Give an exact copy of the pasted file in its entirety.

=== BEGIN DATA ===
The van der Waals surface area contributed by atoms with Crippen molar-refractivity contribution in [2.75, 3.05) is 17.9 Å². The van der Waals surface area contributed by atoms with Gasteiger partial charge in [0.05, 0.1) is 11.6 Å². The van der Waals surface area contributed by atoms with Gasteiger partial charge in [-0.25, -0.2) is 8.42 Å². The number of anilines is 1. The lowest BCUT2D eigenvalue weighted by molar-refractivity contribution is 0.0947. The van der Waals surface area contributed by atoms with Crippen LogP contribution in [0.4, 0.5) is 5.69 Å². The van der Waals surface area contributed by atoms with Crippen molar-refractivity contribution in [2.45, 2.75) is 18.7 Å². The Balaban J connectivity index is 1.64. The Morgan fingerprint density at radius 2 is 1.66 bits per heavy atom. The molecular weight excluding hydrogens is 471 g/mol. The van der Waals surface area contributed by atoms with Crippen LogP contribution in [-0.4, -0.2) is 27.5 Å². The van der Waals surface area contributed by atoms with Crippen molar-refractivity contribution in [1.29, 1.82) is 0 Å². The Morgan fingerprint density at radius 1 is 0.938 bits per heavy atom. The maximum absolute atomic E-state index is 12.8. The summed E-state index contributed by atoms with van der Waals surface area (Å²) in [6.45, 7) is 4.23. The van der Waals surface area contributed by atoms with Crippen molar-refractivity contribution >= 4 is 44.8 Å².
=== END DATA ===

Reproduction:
The van der Waals surface area contributed by atoms with Crippen molar-refractivity contribution in [2.75, 3.05) is 17.9 Å². The van der Waals surface area contributed by atoms with Gasteiger partial charge in [0.05, 0.1) is 11.6 Å². The van der Waals surface area contributed by atoms with Gasteiger partial charge in [-0.25, -0.2) is 8.42 Å². The number of anilines is 1. The lowest BCUT2D eigenvalue weighted by molar-refractivity contribution is 0.0947. The van der Waals surface area contributed by atoms with Crippen LogP contribution in [0.4, 0.5) is 5.69 Å². The van der Waals surface area contributed by atoms with Crippen molar-refractivity contribution in [2.45, 2.75) is 18.7 Å². The Balaban J connectivity index is 1.64. The Morgan fingerprint density at radius 2 is 1.66 bits per heavy atom. The molecular weight excluding hydrogens is 471 g/mol. The van der Waals surface area contributed by atoms with Crippen LogP contribution in [-0.4, -0.2) is 27.5 Å². The van der Waals surface area contributed by atoms with Crippen molar-refractivity contribution in [1.29, 1.82) is 0 Å². The Morgan fingerprint density at radius 1 is 0.938 bits per heavy atom. The maximum absolute atomic E-state index is 12.8. The summed E-state index contributed by atoms with van der Waals surface area (Å²) in [6.45, 7) is 4.23. The van der Waals surface area contributed by atoms with Crippen molar-refractivity contribution >= 4 is 44.8 Å².